While the overall estimate is not surprising to the MIT team, it is the prospect of finding 100 to 300 Earth-sized planets that tantalizes astronomers.

The TESS project began in 2007 when NASA announced its Small Explorer (SMEX) satellite program to provide funding for science missions using small to mid-sized spacecraft. In June 2008, NASA selected Ricker’s team, which includes scientists from MIT, the Harvard-Smithsonian Center for Astrophysics and NASA-Ames Research Center, to receive $750,000 for an initial feasibility study. A year later, NASA elected not to proceed with TESS, but said the MIT-led group and other teams could submit new proposals later this year.

Ricker’s team is currently working on implementing modifications to the original proposal. “We are really making the case for NASA and the astronomy community as a whole to establish that this must be the next big leap that will be made in this field,” Ricker said.

TESS is part of a joint effort between the Kavli Institute, the Department of Physics and the Department of Earth, Atmospheric and Planetary Sciences at MIT to study exoplanets. The project also involves scientists at the Harvard-Smithsonian Center for Astrophysics, NASA Ames Research Center, NASA Goddard Space Flight Center and Las Cumbres Observatory Global Telescope Network.

Explore further: Image: Multicoloured view of supernova remnant

Related Stories

Recommended for you

Image: Multicoloured view of supernova remnant

32 minutes ago

Most celestial events unfold over thousands of years or more, making it impossible to follow their evolution on human timescales. Supernovas are notable exceptions, the powerful stellar explosions that make ...

Ultra-luminous X-ray sources in starburst galaxies

35 minutes ago

Ultra-luminous X-ray sources (ULXs) are point sources in the sky that are so bright in X-rays that each emits more radiation than a million suns emit at all wavelengths. ULXs are rare. Most galaxies (including ...

When a bright light fades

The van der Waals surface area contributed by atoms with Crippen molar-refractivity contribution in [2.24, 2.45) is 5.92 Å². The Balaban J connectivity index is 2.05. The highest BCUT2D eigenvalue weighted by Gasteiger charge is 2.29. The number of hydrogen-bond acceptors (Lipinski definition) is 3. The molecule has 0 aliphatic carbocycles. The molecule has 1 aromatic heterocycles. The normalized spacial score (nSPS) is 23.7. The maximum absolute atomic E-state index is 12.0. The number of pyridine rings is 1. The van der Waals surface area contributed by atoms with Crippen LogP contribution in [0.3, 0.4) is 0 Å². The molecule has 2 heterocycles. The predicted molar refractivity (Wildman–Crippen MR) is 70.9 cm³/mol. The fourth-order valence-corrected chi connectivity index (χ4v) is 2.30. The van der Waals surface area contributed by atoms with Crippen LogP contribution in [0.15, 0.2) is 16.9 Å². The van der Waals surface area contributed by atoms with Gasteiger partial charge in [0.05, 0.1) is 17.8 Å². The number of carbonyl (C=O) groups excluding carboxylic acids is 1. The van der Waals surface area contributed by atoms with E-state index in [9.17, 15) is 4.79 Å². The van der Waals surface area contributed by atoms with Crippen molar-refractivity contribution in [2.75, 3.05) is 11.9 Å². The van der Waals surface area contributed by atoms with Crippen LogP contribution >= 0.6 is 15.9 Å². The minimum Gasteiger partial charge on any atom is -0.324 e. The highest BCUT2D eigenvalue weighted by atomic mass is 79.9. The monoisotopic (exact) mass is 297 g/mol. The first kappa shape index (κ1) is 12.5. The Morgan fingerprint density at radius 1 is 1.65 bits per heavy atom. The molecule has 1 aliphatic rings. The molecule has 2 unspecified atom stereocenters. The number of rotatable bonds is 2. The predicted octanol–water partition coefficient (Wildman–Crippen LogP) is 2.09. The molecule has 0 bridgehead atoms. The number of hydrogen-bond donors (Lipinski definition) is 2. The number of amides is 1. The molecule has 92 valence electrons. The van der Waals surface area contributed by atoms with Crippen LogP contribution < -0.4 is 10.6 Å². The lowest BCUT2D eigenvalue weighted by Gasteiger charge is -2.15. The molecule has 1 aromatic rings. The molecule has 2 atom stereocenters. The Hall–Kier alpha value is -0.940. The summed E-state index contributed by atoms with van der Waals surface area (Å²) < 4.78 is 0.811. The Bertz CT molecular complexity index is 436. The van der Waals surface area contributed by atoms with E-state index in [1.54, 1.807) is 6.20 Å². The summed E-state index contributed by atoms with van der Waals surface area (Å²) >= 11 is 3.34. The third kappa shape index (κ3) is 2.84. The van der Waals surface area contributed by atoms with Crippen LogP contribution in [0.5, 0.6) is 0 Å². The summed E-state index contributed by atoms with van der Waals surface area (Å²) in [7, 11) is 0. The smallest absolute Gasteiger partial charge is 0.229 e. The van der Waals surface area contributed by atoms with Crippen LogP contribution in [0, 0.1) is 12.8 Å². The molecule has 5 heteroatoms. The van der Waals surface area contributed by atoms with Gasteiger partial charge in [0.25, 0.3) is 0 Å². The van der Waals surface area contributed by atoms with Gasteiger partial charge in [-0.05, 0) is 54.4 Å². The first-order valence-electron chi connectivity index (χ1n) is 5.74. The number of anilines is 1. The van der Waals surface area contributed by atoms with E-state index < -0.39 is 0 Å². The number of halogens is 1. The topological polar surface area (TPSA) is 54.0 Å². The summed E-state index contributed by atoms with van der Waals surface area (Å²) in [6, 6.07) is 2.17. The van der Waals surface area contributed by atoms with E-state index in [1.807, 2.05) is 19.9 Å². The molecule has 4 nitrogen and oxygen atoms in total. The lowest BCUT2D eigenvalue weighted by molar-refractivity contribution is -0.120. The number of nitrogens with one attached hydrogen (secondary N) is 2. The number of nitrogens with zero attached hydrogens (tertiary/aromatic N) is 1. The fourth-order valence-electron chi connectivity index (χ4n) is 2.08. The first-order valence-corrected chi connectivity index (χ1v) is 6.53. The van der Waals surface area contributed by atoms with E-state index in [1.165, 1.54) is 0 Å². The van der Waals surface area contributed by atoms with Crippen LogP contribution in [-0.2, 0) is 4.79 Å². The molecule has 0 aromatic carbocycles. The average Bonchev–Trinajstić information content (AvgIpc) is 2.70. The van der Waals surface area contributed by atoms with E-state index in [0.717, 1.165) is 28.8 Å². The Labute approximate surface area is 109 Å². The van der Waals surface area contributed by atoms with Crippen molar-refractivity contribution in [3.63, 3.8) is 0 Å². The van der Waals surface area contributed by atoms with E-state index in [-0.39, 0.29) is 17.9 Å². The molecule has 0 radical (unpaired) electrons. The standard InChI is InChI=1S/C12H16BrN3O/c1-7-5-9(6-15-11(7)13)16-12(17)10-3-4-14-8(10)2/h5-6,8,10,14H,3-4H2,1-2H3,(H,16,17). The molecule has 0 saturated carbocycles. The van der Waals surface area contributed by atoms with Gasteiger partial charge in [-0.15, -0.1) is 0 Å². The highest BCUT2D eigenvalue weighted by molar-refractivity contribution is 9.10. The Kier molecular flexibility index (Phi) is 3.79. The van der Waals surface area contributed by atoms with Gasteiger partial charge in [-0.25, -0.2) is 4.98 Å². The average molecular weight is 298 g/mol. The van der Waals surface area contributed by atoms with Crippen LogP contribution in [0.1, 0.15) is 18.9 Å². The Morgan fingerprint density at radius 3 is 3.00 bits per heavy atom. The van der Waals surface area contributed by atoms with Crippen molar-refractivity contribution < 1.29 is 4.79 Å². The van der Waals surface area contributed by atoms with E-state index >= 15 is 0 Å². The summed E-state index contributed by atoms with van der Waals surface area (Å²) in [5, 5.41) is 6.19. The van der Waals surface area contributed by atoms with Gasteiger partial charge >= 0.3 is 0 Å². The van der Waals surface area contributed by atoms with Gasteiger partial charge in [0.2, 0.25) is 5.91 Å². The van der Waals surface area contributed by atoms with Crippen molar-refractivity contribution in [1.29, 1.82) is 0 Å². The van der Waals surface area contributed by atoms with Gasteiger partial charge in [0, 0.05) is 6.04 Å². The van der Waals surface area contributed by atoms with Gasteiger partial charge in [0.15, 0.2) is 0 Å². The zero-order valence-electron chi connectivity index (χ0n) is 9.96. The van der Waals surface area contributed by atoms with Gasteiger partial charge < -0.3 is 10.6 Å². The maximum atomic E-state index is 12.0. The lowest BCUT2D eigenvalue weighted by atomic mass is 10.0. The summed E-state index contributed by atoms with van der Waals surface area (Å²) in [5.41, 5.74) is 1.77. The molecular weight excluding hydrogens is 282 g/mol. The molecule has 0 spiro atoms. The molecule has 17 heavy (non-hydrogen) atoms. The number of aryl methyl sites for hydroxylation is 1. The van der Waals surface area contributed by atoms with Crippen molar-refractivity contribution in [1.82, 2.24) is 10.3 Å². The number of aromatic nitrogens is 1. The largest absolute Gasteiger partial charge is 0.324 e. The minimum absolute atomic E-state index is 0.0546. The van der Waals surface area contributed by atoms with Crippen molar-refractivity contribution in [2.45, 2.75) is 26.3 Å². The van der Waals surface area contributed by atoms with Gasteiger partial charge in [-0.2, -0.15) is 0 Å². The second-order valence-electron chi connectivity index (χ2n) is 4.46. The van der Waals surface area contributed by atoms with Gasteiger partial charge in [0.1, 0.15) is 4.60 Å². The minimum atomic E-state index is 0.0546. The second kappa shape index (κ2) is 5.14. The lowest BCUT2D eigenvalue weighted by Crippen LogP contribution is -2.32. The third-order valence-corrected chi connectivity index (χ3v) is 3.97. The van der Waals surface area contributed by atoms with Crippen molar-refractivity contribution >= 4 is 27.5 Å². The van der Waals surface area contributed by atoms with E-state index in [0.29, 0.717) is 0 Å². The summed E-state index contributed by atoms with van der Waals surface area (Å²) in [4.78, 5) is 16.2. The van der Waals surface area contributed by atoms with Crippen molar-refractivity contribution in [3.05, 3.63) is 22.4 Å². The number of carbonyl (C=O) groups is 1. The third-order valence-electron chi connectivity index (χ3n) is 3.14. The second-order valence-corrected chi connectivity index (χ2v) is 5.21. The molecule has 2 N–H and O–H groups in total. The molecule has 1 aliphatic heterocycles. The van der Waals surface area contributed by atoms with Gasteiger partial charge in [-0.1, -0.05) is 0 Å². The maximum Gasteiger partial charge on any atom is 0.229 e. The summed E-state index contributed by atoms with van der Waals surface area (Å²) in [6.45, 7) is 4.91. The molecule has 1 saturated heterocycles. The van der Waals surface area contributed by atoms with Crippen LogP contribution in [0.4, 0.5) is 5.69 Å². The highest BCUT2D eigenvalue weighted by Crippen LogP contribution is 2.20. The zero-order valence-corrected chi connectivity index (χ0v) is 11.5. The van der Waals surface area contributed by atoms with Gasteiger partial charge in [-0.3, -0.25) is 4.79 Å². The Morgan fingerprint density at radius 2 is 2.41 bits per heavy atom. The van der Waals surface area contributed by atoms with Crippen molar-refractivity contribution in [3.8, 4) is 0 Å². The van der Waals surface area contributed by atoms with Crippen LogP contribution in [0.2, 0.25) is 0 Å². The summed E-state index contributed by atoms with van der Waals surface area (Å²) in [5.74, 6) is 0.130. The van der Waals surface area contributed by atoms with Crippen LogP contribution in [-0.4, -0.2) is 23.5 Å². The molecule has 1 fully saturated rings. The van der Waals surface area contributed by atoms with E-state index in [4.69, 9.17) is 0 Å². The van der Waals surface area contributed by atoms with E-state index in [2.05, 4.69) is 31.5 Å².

45 minutes ago

Astronomer Charles Telesco is primarily interested in the creation of planets and stars. So, when the University of Florida's giant telescope was pointed at a star undergoing a magnificent and explosive death, ...

Image: Horsehead nebula viewed in infrared

1 hour ago

Sometimes a horse of a different color hardly seems to be a horse at all, as, for example, in this newly released image from NASA's Spitzer Space Telescope. The famous Horsehead nebula makes a ghostly appearance ...

The Milky Way's new neighbour

1 hour ago

The Milky Way, the galaxy we live in, is part of a cluster of more than 50 galaxies that make up the 'Local Group', a collection that includes the famous Andromeda galaxy and many other far smaller objects. ...

Image: Hubble sweeps a messy star factory

1 hour ago

This sprinkle of cosmic glitter is a blue compact dwarf galaxy known as Markarian 209. Galaxies of this type are blue-hued, compact in size, gas-rich, and low in heavy elements. They are often used by astronomers ...

User comments : 3

Adjust slider to filter visible comments by rank

Display comments: newest first

Aliensarethere
5 / 5 (1) Jan 12, 2010
This is not so different from the Kepler Telescope. One should focus on a next generation which can detect hundreds of Earth-like planets in the liquid water zone.
yyz
not rated yet Jan 12, 2010
Nothing against the concept of TESS, but wouldn't large, land-based survey telescopes like PanStarrs 4, VISTA and LSST pick up a sizeable portion of transiting exoplanets across a large swath of sky? I can see the need to look beyond the Kepler mission, but won't these large survey telescopes provide a large number of possible Earth-like transiting exoplanets for Herschel and JWST to scrutinize?
jsa09
1 / 5 (1) Jan 12, 2010
Given our solar system as a model it would be reasonable to presume that the smaller the planet the more of them there are.

The difficulty is not going to be in finding the stars with the planets but in being able to see the planets near the stars.

If the TESS is as accurate in measurement as the authors claim and it is possible to see an earth like planet around another star then it may well be able to see a Mars like planet as well.

I am however, pretty annoyed at people calling any planet that has been seen that is smaller than Jupiter an "Earth-Like" planet. That would make Venus an "Earth-Like" planet and it is nothing like the Earth even though it is almost the same size.

Please sign in to add a comment. Registration is free, and takes less than a minute. Read more

Click here to reset your password.
Sign in to get notified via email when new comments are made.